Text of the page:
Mid Staffs stuffed – but we can all learn from it?

Mid Staffs NHS Foundation Trust is one of the latest organisations to agree to give an undertaking to the Information Commissioner as a result of a data protection security breach.  However, the circumstances of the breach are, we suspect, so routine that almost all organisations could learn from it.

This was not the standard “lost/stolen laptop” or “lost USB key” breach, but involved an eager member of the Trust’s (human resources) staff sending (sensitive) personal data to a home computer to finish off some work at home.  The personal data was not encrypted or secured by a password.  This transfer was in breach of the Trust’s policy, but the lack of physical security measures to prevent the transfer was heavily criticised.

Mick Gorrill, the Assistant Information Commissioner, said:

I strongly advise organisations to avoice instances where employees can download and transfer personal information to home computers.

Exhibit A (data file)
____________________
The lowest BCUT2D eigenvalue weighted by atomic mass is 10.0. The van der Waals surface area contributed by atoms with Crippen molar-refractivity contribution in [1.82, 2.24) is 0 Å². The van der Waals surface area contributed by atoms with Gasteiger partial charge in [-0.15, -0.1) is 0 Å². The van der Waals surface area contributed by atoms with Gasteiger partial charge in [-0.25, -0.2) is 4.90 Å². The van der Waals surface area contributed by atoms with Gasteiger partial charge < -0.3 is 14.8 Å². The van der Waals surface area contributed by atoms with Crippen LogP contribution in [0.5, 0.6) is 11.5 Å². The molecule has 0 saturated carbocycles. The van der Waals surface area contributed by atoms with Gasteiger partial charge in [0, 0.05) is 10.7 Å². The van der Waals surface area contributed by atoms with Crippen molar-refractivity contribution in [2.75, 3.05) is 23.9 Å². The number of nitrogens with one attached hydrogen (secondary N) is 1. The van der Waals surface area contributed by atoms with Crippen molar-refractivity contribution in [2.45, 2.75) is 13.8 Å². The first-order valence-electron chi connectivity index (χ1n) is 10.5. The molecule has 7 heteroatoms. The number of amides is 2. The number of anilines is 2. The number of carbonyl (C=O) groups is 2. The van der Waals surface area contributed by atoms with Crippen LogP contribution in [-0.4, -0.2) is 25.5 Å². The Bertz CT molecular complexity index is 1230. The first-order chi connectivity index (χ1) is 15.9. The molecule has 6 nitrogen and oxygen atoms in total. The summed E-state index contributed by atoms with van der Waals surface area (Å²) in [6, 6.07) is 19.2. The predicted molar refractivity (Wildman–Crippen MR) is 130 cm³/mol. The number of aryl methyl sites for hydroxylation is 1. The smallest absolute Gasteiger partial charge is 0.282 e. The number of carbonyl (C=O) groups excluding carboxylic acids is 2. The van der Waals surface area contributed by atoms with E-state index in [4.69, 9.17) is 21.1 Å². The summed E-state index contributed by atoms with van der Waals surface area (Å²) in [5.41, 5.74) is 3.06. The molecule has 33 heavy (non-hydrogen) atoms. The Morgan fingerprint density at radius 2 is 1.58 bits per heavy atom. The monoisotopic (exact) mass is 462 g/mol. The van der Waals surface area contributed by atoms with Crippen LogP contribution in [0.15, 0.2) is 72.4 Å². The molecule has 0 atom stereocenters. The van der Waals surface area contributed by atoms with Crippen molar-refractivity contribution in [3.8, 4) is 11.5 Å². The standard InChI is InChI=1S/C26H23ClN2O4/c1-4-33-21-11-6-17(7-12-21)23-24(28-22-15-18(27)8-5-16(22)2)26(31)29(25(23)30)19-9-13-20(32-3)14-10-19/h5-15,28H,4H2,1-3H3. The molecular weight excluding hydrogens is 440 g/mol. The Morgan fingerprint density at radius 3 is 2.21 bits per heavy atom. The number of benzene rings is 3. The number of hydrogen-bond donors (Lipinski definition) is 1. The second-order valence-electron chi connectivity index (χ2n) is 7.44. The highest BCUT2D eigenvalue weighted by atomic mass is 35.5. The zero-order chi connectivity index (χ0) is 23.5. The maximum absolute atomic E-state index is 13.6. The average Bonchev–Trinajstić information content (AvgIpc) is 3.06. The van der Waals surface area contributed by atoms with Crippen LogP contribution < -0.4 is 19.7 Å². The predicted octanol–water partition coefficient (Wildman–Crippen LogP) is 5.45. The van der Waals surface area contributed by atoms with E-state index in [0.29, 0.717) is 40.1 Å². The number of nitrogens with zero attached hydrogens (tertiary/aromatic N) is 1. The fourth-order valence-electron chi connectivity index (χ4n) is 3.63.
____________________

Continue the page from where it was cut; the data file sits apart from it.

To fine, or not to fine: that is the question

Compare and contrast the following recent data protection cases:

1.  HSBC: fined, after discount, over £3m by the FSA.

2.  Ian Kerr: prosecuted and fined £5,000.

3. Highland Council: asked to give undertaking to get its laptops encrypted.

The HSBC case highlights yet again the lack of enforcement powers given to the Information Commissioner under the Data Protection Act 1998.  It also highlights the lack of regulatory powers the ICO has to set data protection rules.  After all, HSBC was fined by the FSA for breach of FSA rules, not for breach of any legislation.